2. The University makes no claim to intellectual property generated by independent scholarship. The individual may voluntarily assign all or part of his or her claim to the scholarship to the University. However, the University is under no obligation to accept an assignment or to pursue protection of the intellectual property after reviewing its merits.
  3. Intellectual property that is conceived or created as a work-for-hire or that results from the use of university resources will be owned exclusively by SIUE in accordance with the provisions of this policy, unless the University decides to release its proprietary interest to the individual of record.
  4. When an agreement is made beyond the scope of this or other related university policies delineating individual and university rights, claims, and responsibilities, it shall be made in writing before application for a patent or copyright resulting from university sponsored scholarship is submitted to the United States or a foreign government.
  5. Questions of ownership or other matters pertaining to materials covered by this policy shall be resolved by the Associate Provost for Research (or his or her designee) in consultation with the Provost and Vice Chancellor for Academic Affairs and Legal Counsel.  Decisions by the Associate Provost for Research are subject to appeal through the University Grievance Procedures.

Responsibility to Disclose

  1. Potentially patentable intellectual property must be disclosed to the Associate Provost for Research. Such disclosure is without prejudice to the inventor’s ownership claim and shall be kept confidential.
  2. The University, or its designated agent, shall assume full responsibility, when evaluated to be in the best interest of the University and public, for obtaining a patent or copyright and for protecting and promoting the property rights inherent in such patents and copyrights.
  3. Just prior to departure of a faculty member or visiting professor, he or she will participate in an exit interview with the Associate Provost for Research or a designee to identify any intellectual property rights created while with the University and any ongoing obligations regarding such rights.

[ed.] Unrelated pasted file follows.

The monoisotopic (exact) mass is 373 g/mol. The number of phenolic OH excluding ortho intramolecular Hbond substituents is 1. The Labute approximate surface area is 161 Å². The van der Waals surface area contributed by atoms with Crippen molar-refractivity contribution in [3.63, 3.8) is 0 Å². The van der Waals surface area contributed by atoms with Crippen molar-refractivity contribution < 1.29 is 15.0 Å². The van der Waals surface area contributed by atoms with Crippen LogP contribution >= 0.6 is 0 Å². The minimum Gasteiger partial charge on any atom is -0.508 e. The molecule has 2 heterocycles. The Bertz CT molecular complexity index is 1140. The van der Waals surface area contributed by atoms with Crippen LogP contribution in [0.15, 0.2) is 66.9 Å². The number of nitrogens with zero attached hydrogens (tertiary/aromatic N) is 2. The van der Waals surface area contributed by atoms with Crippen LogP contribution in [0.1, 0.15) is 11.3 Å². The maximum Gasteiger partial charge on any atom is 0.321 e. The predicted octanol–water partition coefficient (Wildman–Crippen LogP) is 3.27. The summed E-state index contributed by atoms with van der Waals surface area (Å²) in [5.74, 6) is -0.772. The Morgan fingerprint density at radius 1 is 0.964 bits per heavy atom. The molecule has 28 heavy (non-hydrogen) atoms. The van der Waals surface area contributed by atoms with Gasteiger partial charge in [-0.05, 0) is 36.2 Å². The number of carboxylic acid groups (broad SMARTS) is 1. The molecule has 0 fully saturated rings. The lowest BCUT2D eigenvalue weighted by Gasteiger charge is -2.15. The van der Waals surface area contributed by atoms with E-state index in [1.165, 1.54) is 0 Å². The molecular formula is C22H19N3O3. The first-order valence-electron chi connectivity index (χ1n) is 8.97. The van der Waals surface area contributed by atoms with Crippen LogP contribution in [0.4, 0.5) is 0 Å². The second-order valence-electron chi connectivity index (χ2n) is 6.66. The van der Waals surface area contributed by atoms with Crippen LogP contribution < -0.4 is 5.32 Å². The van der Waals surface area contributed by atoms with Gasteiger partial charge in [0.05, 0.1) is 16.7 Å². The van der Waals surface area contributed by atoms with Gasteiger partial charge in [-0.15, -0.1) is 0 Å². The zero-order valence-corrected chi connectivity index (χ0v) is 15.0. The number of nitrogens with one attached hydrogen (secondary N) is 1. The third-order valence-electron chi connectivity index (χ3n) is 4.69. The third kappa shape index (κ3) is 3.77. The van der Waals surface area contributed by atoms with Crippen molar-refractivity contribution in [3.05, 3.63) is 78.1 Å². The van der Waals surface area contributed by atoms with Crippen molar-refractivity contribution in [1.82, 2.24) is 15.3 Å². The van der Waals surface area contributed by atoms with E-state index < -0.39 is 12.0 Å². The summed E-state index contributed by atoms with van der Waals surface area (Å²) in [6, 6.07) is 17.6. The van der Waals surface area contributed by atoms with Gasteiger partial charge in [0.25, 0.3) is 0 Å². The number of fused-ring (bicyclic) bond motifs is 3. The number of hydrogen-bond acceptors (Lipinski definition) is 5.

Externally Sponsored Projects

  1. Grants and contracts between the University and other agencies shall state clearly the obligations and rights of the University and of the cooperating agency and the procedure to be followed in case patentable discoveries or materials subject to copyright grow out of the project.
  2. All personnel rights to all externally sponsored project patents, copyrights, patent rights, and/or discoveries will be assigned and are hereby assigned to the University.
  3. Materials produced under grants from various federal agencies frequently require the involvement of and prior approval by such agency of the terms and conditions of copyright/patent agreements in respect to development and dissemination of the product and the sharing of pertinent royalties or proceeds. Federal regulations govern rights for intellectual properties developed from federal funding provided jointly to the University and an external entity.
  4. Materials produced under grants from non-federal agencies frequently require the involvement of and prior approval by such agency of the terms and conditions of copyright/patent agreements in respect to development and dissemination of the product and the sharing of pertinent royalties or proceeds. Such conditions may influence ultimate arrangements between the University, the faculty member involved, and any private developer, marketing agency, and other persons sharing in royalties or proceeds. In each case the University shall be free to negotiate with the sponsoring agency so far as the rights of patent and copyright are concerned.
  5. Subject to the written approval of the Associate Provost for Research, faculty members engaged in externally sponsored projects can agree to terms of a grant or contract that require that any inventions or discoveries and patents and copyrights therefrom shall be assigned to the sponsor of such project or its designee. Prior to approval, the faculty member shall provide a copy of the terms and conditions of the grant or contract to the Associate Provost for Research.